Did you ever feel you need a better place to put your sports balls?
We did. Having three boys, 6, 9 and 15 means having a good amount of sports equipment. It was a constant battle trying to wrangle basketballs, footballs, soccer balls, baseballs, and playground balls.
We tried a box on a shelf..
But it was a pain getting the balls out and putting the balls back.. so it was a FAIL.
We tried a mesh laundry bag...
It was hard to get the balls out, and the bag always ripped... so it was a FAIL.
So my wife said, we needed a shelf for the balls. It had to be easy to make, inexpensive, and unobtrusive. Oh, and it had to successfully store the balls.
And this is what I came up with.
All the wood I used was scrap, so this project cost me nothing more than a few hours of labor on a Saturday afternoon.
Remember, you can modify this design as you see fit.. make it bigger or smaller.. use different materials. Have fun with it!
1/2" thick boards. . You can use plywood, pine , mdf or whatever you have lying around. (I used MDF and plywood)
Nails or Screws , and Glue
Saws (jig, table, band or circular)
Step 1: Cut the Vertical Supports
The vertical supports will ultimately determine the height and depth of the ball bin shelf.
My personal requirements were that it had to be big enough to store a regulation sized basketball. A regulation basketball is has a 9.39" diameter. Just to play it safe and leave a little room, I made my support about 12" high and 12" deep.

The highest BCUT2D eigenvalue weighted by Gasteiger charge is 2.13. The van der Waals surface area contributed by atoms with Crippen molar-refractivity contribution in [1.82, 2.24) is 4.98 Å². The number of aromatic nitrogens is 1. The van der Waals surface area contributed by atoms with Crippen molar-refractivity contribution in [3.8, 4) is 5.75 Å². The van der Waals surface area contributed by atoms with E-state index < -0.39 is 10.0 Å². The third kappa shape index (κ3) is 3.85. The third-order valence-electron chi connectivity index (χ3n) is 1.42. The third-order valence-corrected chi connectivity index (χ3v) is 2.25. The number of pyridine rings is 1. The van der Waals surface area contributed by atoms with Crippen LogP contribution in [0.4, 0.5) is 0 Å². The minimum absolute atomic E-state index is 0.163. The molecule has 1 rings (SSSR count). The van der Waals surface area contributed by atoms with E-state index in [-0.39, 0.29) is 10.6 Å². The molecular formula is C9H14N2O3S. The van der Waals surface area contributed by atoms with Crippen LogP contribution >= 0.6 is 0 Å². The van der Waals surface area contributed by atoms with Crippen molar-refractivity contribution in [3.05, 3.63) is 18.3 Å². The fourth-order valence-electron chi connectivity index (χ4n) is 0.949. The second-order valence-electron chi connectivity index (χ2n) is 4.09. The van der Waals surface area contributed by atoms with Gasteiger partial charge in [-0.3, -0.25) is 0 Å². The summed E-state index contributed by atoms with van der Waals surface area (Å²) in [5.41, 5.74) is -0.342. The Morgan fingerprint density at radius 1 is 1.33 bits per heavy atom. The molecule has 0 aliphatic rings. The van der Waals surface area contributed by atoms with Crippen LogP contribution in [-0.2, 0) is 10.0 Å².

The curve from top to bottom, was just a freehand curve. Nothing special or necessary. You can make yours 45 degrees (like a triangle) , 90degrees (like a big "L"), or square. I just thought the curve made it look 'fancy'.
The notches in the rear are for connecting the horizontal stringers to the vertical supports. A flat top allows a shelf to be added, this one is about 5" deep. The front lip is cut at an angle to allow for easy storage and retrieval, but prevents the balls from rolling out.
So, now you know the 'why's' on to the 'how's'.
Cut your wood (mdf, pine, or ply) into the rough shape of your supports. Stack three of them together, and temporarily nail or screw them together. By doing this, you only have to cut once and they will all be identical.
Draw you pattern on the top piece, and proceed to cut out with your hand saw, jig saw or band saw. After you cut out the notches for the horizontal supports on the back, make sure your 1X2 fits snugly.
When you are sure that everything looks good, separate three pieces, and then move on to Step 2!